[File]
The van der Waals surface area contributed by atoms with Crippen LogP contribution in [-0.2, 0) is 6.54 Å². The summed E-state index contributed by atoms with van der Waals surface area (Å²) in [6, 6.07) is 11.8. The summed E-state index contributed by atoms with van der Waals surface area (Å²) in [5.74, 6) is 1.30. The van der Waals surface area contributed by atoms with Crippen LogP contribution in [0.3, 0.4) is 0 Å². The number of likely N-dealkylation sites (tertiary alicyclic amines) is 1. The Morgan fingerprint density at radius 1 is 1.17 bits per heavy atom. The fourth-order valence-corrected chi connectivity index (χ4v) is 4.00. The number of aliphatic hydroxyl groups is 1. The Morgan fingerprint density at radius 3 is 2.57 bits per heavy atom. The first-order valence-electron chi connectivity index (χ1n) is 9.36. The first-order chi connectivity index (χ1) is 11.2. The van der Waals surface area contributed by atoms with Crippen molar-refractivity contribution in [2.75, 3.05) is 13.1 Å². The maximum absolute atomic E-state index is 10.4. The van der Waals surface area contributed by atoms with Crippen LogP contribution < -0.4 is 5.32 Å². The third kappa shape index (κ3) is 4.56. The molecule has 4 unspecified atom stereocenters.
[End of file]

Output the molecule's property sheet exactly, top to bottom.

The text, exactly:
The van der Waals surface area contributed by atoms with Crippen LogP contribution in [-0.2, 0) is 6.54 Å². The summed E-state index contributed by atoms with van der Waals surface area (Å²) in [6, 6.07) is 11.8. The summed E-state index contributed by atoms with van der Waals surface area (Å²) in [5.74, 6) is 1.30. The van der Waals surface area contributed by atoms with Crippen LogP contribution in [0.3, 0.4) is 0 Å². The number of likely N-dealkylation sites (tertiary alicyclic amines) is 1. The Morgan fingerprint density at radius 1 is 1.17 bits per heavy atom. The fourth-order valence-corrected chi connectivity index (χ4v) is 4.00. The number of aliphatic hydroxyl groups is 1. The Morgan fingerprint density at radius 3 is 2.57 bits per heavy atom. The first-order valence-electron chi connectivity index (χ1n) is 9.36. The first-order chi connectivity index (χ1) is 11.2. The van der Waals surface area contributed by atoms with Crippen molar-refractivity contribution in [2.75, 3.05) is 13.1 Å². The maximum absolute atomic E-state index is 10.4. The van der Waals surface area contributed by atoms with Crippen LogP contribution < -0.4 is 5.32 Å². The third kappa shape index (κ3) is 4.56. The molecule has 4 unspecified atom stereocenters.